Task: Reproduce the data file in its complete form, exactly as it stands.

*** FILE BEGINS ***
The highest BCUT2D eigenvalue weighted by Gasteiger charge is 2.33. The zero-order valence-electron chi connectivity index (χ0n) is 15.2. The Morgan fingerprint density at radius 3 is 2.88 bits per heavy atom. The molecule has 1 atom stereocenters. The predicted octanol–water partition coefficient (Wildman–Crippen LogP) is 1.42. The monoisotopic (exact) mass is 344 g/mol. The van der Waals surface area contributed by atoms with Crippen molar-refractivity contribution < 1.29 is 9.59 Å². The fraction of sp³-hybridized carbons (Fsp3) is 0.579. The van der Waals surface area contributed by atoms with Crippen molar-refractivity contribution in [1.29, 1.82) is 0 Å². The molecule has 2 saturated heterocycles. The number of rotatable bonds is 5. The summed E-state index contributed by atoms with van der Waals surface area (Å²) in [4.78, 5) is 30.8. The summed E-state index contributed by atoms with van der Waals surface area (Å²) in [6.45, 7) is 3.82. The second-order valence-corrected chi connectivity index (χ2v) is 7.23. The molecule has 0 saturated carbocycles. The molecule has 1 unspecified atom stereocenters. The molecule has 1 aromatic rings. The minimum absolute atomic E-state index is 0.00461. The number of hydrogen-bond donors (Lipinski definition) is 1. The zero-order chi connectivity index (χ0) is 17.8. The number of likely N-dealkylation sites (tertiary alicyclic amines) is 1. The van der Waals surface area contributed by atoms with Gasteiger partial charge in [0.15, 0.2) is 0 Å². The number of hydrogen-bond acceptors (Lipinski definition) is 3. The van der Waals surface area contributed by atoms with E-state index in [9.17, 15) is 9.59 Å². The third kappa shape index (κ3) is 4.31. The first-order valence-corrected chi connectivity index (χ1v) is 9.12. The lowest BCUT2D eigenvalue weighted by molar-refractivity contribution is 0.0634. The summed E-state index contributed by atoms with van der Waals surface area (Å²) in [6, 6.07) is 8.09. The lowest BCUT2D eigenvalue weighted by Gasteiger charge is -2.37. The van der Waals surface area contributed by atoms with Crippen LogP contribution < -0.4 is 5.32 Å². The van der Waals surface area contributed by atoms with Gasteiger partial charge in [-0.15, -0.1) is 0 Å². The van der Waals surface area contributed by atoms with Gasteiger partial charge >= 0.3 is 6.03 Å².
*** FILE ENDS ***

The highest BCUT2D eigenvalue weighted by Gasteiger charge is 2.33. The zero-order valence-electron chi connectivity index (χ0n) is 15.2. The Morgan fingerprint density at radius 3 is 2.88 bits per heavy atom. The molecule has 1 atom stereocenters. The predicted octanol–water partition coefficient (Wildman–Crippen LogP) is 1.42. The monoisotopic (exact) mass is 344 g/mol. The van der Waals surface area contributed by atoms with Crippen molar-refractivity contribution < 1.29 is 9.59 Å². The fraction of sp³-hybridized carbons (Fsp3) is 0.579. The van der Waals surface area contributed by atoms with Crippen molar-refractivity contribution in [1.29, 1.82) is 0 Å². The molecule has 2 saturated heterocycles. The number of rotatable bonds is 5. The summed E-state index contributed by atoms with van der Waals surface area (Å²) in [4.78, 5) is 30.8. The summed E-state index contributed by atoms with van der Waals surface area (Å²) in [6.45, 7) is 3.82. The second-order valence-corrected chi connectivity index (χ2v) is 7.23. The molecule has 0 saturated carbocycles. The molecule has 1 unspecified atom stereocenters. The molecule has 1 aromatic rings. The minimum absolute atomic E-state index is 0.00461. The number of hydrogen-bond donors (Lipinski definition) is 1. The zero-order chi connectivity index (χ0) is 17.8. The number of likely N-dealkylation sites (tertiary alicyclic amines) is 1. The van der Waals surface area contributed by atoms with Gasteiger partial charge in [0.15, 0.2) is 0 Å². The number of hydrogen-bond acceptors (Lipinski definition) is 3. The van der Waals surface area contributed by atoms with E-state index in [9.17, 15) is 9.59 Å². The third kappa shape index (κ3) is 4.31. The first-order valence-corrected chi connectivity index (χ1v) is 9.12. The lowest BCUT2D eigenvalue weighted by molar-refractivity contribution is 0.0634. The summed E-state index contributed by atoms with van der Waals surface area (Å²) in [6, 6.07) is 8.09. The lowest BCUT2D eigenvalue weighted by Gasteiger charge is -2.37. The van der Waals surface area contributed by atoms with Crippen LogP contribution < -0.4 is 5.32 Å². The van der Waals surface area contributed by atoms with Gasteiger partial charge in [-0.15, -0.1) is 0 Å². The van der Waals surface area contributed by atoms with Gasteiger partial charge >= 0.3 is 6.03 Å².